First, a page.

told in an Interesting manner some
of the work of tho 'Western Division
and the mutual benefits received by
the organization of county federa
tions, in the election of officers Mrs.
J. H. Adams was( chosen president of
the county federation. Three vice
presidents were elected from the
towns that havo women's clubs
Mrs. D. W. Daniel. Clemson; Mrs. J.
A. Ansel. Walhalla; Mrs. \V. J. Lun
ney, Seneca. Mrs. Elias Karie, of
Clemson, was elected secretary, and
Mrs. .1. W. Bell, of Walhalla, treasu
rer. Porty or moro club members
wore present, with a voting strength
of about half that number. Commit
tees were appointed to draft a con
stitution, Which will later be pre
sented to tho executive committee.
Mrs. Morgan advised that, there will
bo semi-annual meetings of Ibo fed
eration. Walhalla's invitation for
the next mooting was accepted. A de
lightful social hour.- was spent in a
general "get acquainted with each
other." Misses 'Sara Thomson and
Leola Hines and little Susan Strib
ling assisted tho hostess In serving
delicious block cream and angel food
Tax Machinery Ready by May 1.
?Wumerou8 inquiries aro still be
ing received by the tax commission,"
says tho Columbia State, "in regard
to the now income tax, and tho com
mission has malled many copies of
?\he act to persons requesting it. The
commission is fast completing its
machinery for enforcing tho law, and
will bo in readiness before May 1st,
when tho State tax is due, to put men
in the field, and also to establish an
income tax office.
"A director, B!X field mon and an
office force are being arranged for,
but final selection Of the director has
not aa yet been made."
They Cannot last long? Un
one brand new and guaVant<
30 x 3 plain casing, . ? ?
30 x 3 1-2 Usco Tread, !
30 x 3 1-2 Chain Tread, :
32 x 3 1-2 Chain Tread, ?
32 x 4 Chain Tread, \ . ?
32 x 4 NobbyTrcad, ? . ;
33 x 4 1-2 " " , ; V J
35 x 5 Nobby Tread, . , ;
If you are going to need a
these prices. They will be
'Oldsmobile ?
1 \ jj?,,
Walhalla Man Passed Awayin;Htfe-j !
pital at Greenville Thursday,
-v. < ' iji g
(Greenville Pio^r?pht.) M"'
Edward H. McCollotyfft?,'; ?former ?
resident of Greenville,1 wno was tne
first city euglneer here,,and ^ho ?y,\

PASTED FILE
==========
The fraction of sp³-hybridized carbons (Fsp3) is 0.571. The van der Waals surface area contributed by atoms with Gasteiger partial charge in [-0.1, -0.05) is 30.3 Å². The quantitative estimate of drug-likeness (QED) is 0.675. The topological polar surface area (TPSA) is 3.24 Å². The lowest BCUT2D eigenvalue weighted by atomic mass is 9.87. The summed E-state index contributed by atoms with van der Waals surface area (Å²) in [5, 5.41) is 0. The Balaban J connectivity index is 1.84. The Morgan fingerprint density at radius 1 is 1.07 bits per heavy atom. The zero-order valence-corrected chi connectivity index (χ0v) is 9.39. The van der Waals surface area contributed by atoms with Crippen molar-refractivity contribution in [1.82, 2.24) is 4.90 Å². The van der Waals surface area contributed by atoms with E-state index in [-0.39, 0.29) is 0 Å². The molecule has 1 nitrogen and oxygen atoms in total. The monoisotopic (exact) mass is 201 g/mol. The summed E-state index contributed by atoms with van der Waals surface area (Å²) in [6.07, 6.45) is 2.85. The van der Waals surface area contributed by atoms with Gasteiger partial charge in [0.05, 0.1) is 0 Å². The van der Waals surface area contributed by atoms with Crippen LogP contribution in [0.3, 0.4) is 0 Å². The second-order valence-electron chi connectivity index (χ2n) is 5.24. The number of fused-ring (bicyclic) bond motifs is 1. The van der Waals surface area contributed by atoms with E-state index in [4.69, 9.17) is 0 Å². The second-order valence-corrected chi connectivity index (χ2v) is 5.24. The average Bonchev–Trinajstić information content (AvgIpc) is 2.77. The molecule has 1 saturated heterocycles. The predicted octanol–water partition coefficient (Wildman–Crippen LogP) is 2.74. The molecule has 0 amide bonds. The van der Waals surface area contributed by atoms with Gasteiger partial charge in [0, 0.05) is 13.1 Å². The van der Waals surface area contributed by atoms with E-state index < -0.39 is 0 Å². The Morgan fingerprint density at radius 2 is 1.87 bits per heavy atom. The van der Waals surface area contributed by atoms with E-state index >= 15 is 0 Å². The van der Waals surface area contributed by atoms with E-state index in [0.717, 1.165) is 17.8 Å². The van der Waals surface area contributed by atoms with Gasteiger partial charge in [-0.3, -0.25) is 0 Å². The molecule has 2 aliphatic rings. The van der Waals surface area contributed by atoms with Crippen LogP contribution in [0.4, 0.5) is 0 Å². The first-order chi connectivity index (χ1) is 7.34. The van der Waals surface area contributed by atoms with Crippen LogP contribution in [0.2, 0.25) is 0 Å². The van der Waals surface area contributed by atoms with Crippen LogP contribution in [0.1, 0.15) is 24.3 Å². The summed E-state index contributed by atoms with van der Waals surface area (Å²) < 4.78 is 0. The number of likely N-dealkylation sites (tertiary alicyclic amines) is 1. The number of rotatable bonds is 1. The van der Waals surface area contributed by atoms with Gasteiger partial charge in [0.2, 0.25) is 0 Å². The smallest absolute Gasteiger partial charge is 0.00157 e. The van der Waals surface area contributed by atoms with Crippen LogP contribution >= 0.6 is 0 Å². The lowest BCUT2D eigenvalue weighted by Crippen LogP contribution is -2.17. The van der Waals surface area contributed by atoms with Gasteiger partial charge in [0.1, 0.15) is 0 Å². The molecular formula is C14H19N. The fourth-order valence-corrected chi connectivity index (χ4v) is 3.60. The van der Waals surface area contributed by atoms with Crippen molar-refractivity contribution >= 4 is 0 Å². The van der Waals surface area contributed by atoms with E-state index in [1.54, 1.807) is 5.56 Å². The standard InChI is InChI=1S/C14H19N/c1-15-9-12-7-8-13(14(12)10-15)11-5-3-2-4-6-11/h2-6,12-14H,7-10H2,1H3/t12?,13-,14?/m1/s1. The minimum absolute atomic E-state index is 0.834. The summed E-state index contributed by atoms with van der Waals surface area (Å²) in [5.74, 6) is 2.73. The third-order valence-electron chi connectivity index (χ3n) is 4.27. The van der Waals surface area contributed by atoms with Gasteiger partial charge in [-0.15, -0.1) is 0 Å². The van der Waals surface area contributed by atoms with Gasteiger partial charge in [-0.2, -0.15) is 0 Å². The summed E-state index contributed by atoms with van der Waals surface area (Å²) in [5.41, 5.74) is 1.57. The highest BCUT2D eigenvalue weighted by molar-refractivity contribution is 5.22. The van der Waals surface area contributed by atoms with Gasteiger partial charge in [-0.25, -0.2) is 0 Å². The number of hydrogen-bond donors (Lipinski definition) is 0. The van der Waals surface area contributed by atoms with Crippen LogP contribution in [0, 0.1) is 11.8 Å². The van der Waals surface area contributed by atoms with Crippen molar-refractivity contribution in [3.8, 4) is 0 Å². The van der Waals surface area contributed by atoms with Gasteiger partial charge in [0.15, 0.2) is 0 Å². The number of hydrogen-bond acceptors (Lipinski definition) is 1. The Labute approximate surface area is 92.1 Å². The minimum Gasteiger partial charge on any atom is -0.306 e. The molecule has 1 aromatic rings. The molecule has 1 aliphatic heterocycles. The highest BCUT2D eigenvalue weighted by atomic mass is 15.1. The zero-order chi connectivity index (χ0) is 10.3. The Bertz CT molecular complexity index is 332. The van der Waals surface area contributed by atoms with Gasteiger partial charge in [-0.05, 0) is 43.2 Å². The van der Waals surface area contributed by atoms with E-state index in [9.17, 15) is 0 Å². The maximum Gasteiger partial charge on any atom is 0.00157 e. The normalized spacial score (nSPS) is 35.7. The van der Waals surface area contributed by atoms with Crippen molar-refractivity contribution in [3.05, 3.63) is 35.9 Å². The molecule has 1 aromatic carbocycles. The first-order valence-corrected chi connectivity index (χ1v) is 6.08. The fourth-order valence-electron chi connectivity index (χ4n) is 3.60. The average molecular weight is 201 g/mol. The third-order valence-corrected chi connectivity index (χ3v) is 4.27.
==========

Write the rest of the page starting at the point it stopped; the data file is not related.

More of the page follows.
gaged in the- civil engineering pro
fession, died Thursday afternoon' atl
5 o'clock at/the United States Pub^ }
lie Health Service Hospital after a I
lingering illness. Mr*. _ MoCollough,
although ovpr' the age limit,. vpiu.n-.ijj
teored for ntflilary fcervjee on 'jwit?'
Mexican hordey and nlsp f or^erviaa* '
in the World War. . I?W?M?\
At the outbreak qf the Wor^d'AYaC
he onlisted/'lh tho ij.lT^h/i?h?ndors,
Rainbow I^Vision, as ?qf?st?rf'on^in
eer. lie saw sorvice in- '-Ihe^Vlshe
Marne offensive, at St. Mlfti?lVM?h??j
Argonnd ajid ?the defensiveYs^cfor/s'
late Rev. J. D. McCollough, having
been born in Union, this S*ate, Sept.
1,. 18.61.
Funeral services were held at 4
o'clock Friday afternoon from St.
Andrews church. Interment follow
ed In Christ church cemetory.
Tribute from A. G. Gower.
The following beautiful tribute to
the memory of Mr. McCollough was
paid by A. G. Gower, a Greenville
Edward H. McCollough.
It was my privilege to often see
Mr. McCollough, as he lay on his bed
of suffering at the UnU.od Statos Pub
lic Health Service 'Hospital, and al
ways 1 carried away tho impression
of "tho gentleman unafraid" as I
left the pr?sence of his bright smilo
nd genial personality. ,
Kven after the power of speech
was denied him and the ability to
lake sustenance in the ordinary way
gone, and physical strength fast wan
ing, tho winsome smile and the
warm hand-clasp wore still there.
'Far beyond tho age limit of mili
tary service, but because he had the